Changing a culture
Much has been made of Lloyd's resistance to change but the reality is, according to Alex Letts, CEO of RI3K, that completely replacing old technology is a massive job. "The same people who are supposed to have cultural resistance to electronic trading go home at night and shop on eBay," says Letts. "I don't think it is so much down to individuals' resistance - it is just that it's a big job and it is complex to piece everything that exists into the right jigsaw." Nevertheless, he is of the view that at some point the old legacy systems must be replaced. "When you keep rebuilding a house on the same foundations, eventually the foundations need replacing," he explains. "You can't put a Gherkin on the foundations for a Victorian terraced house. The London market's foundations were built on paper processing and you have to get that out. That's happening right now." But Patrick believes an interim step will be embraced first. "The trend at the moment is that people are still using their old administration systems," he explains. "There are a lot of green screens still out there - but this has been quite successfully augmented with things like workflow and integration of these particular systems."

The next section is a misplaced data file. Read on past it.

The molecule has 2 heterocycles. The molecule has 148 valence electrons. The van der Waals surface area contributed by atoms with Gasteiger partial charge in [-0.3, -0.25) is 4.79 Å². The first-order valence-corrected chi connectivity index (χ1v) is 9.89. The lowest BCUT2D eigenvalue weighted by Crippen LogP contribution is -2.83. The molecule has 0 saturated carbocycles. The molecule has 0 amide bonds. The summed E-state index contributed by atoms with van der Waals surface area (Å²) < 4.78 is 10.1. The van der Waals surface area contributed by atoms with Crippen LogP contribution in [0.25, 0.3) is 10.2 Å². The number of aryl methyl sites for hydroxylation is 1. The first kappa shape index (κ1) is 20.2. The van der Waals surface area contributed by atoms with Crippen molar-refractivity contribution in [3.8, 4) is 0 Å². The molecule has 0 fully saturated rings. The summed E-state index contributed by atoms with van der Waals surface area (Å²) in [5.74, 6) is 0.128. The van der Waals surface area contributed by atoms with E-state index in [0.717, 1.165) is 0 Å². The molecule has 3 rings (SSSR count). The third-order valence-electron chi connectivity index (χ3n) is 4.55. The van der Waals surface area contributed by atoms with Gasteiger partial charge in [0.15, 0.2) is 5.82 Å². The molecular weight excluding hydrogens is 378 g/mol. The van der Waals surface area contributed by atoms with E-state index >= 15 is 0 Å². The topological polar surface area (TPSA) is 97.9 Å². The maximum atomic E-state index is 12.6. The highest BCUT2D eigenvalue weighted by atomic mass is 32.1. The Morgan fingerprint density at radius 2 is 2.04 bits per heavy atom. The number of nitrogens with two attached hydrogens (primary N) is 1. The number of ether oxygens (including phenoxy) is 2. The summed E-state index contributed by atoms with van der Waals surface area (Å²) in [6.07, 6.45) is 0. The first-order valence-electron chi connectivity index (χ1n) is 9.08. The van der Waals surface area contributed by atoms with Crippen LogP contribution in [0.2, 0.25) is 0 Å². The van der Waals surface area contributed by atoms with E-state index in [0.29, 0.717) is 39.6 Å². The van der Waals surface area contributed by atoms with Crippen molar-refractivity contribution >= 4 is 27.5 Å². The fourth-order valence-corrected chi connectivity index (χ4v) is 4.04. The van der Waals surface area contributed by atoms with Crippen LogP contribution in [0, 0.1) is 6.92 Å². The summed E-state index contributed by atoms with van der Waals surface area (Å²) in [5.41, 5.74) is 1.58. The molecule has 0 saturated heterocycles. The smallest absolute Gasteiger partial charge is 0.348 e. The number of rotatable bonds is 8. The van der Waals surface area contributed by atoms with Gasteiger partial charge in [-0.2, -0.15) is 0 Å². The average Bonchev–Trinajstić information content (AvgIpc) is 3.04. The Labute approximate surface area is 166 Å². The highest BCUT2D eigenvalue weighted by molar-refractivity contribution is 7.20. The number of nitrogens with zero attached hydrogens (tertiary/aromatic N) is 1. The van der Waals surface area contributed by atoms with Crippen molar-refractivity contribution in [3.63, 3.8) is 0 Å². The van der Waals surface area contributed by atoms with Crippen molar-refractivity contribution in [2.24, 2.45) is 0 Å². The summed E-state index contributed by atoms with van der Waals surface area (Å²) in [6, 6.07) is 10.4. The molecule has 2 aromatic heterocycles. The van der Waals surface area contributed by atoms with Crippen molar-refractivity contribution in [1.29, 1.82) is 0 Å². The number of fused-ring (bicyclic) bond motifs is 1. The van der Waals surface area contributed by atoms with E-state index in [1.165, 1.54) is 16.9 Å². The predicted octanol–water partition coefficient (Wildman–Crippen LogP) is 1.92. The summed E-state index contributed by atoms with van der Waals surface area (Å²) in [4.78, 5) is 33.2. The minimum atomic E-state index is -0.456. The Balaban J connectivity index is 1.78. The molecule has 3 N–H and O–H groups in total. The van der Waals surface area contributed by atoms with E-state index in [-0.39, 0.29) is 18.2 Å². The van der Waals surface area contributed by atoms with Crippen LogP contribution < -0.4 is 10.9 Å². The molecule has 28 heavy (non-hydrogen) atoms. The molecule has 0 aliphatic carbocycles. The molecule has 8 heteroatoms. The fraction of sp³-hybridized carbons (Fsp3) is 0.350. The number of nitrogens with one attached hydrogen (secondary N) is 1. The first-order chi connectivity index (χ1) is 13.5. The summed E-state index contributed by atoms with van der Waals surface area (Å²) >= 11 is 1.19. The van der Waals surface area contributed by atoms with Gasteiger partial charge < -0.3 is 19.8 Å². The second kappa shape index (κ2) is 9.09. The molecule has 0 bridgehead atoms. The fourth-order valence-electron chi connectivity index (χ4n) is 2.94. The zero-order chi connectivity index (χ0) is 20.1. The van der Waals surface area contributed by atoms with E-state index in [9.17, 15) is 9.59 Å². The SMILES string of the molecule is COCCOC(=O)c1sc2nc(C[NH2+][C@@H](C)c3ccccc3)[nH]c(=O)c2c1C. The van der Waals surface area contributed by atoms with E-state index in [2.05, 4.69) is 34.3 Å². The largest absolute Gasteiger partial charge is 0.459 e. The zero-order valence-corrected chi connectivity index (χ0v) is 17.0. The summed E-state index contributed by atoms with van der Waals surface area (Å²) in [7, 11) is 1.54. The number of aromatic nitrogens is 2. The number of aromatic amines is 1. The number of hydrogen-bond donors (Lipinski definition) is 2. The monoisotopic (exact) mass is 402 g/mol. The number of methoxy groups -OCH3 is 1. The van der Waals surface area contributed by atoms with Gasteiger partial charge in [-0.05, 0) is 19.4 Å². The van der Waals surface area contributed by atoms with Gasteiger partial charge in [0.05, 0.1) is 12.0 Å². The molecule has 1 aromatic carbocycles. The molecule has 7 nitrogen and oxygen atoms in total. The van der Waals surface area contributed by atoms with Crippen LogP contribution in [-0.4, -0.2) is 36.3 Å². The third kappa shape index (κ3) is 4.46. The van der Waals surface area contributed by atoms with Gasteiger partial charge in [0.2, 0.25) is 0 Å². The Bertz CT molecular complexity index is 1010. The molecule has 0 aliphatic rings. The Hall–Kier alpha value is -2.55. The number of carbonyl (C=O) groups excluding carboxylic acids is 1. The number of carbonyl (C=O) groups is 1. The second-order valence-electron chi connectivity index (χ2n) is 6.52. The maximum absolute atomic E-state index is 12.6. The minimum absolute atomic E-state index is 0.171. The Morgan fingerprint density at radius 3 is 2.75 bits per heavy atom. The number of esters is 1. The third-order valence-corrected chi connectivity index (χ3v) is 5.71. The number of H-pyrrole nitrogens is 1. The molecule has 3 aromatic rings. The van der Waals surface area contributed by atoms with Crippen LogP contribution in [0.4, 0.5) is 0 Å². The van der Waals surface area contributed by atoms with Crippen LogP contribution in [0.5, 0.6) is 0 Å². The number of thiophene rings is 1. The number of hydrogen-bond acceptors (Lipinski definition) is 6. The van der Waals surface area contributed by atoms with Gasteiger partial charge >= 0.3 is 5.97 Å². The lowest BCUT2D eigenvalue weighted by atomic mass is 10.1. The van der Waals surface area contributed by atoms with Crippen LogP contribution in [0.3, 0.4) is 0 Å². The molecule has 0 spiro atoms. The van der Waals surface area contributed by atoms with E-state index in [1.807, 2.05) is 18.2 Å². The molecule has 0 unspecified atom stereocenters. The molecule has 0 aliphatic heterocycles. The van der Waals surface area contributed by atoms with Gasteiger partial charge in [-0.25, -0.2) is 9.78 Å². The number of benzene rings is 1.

"There is a lot of politics in the market - it's very difficult for the market to agree on anything," says Patrick. "If somebody goes out and does something within the market, they will say 'this is the only way of doing things' and that quite clearly grates with everybody." Langley also thinks technology projects have failed in the past at Lloyd's because they have been imposed on the market. "Unless you make it easy for culture change to happen, I think it's always going to be an uphill struggle," says Langley. By providing an alternative to physically ripping out dated systems she believes the market will be more receptive to the peer-to-peer approach. Benfield's Swallow agrees that "it is a more softly softly approach. One that is more achievable than trying to create a platform that delivers all of the requirements for all the different entities that were driving the Kinnect initiative."